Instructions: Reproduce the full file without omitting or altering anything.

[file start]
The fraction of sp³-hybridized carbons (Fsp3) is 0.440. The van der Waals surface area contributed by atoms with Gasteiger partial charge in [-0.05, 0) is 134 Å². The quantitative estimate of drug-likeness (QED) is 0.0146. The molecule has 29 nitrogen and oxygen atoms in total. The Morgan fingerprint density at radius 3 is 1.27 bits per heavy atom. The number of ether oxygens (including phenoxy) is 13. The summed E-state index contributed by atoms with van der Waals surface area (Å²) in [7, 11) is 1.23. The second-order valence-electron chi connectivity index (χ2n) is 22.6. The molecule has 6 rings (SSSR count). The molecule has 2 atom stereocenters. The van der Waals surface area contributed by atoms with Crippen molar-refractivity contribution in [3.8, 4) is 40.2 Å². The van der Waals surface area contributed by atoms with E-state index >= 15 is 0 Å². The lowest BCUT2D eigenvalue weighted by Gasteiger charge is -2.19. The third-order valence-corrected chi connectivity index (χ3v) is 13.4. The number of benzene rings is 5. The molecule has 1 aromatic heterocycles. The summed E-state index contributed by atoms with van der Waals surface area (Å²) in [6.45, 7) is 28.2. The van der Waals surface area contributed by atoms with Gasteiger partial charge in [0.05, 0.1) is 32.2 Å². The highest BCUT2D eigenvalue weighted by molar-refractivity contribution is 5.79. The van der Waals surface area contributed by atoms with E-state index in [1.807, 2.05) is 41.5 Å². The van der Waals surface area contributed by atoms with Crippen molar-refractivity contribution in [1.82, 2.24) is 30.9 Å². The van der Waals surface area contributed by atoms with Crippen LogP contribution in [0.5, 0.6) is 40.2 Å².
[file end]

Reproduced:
The fraction of sp³-hybridized carbons (Fsp3) is 0.440. The van der Waals surface area contributed by atoms with Gasteiger partial charge in [-0.05, 0) is 134 Å². The quantitative estimate of drug-likeness (QED) is 0.0146. The molecule has 29 nitrogen and oxygen atoms in total. The Morgan fingerprint density at radius 3 is 1.27 bits per heavy atom. The number of ether oxygens (including phenoxy) is 13. The summed E-state index contributed by atoms with van der Waals surface area (Å²) in [7, 11) is 1.23. The second-order valence-electron chi connectivity index (χ2n) is 22.6. The molecule has 6 rings (SSSR count). The molecule has 2 atom stereocenters. The van der Waals surface area contributed by atoms with Crippen molar-refractivity contribution in [3.8, 4) is 40.2 Å². The van der Waals surface area contributed by atoms with E-state index >= 15 is 0 Å². The lowest BCUT2D eigenvalue weighted by Gasteiger charge is -2.19. The third-order valence-corrected chi connectivity index (χ3v) is 13.4. The number of benzene rings is 5. The molecule has 1 aromatic heterocycles. The summed E-state index contributed by atoms with van der Waals surface area (Å²) in [6.45, 7) is 28.2. The van der Waals surface area contributed by atoms with Gasteiger partial charge in [0.05, 0.1) is 32.2 Å². The highest BCUT2D eigenvalue weighted by molar-refractivity contribution is 5.79. The van der Waals surface area contributed by atoms with E-state index in [1.807, 2.05) is 41.5 Å². The van der Waals surface area contributed by atoms with Crippen molar-refractivity contribution in [1.82, 2.24) is 30.9 Å². The van der Waals surface area contributed by atoms with Crippen LogP contribution in [0.5, 0.6) is 40.2 Å².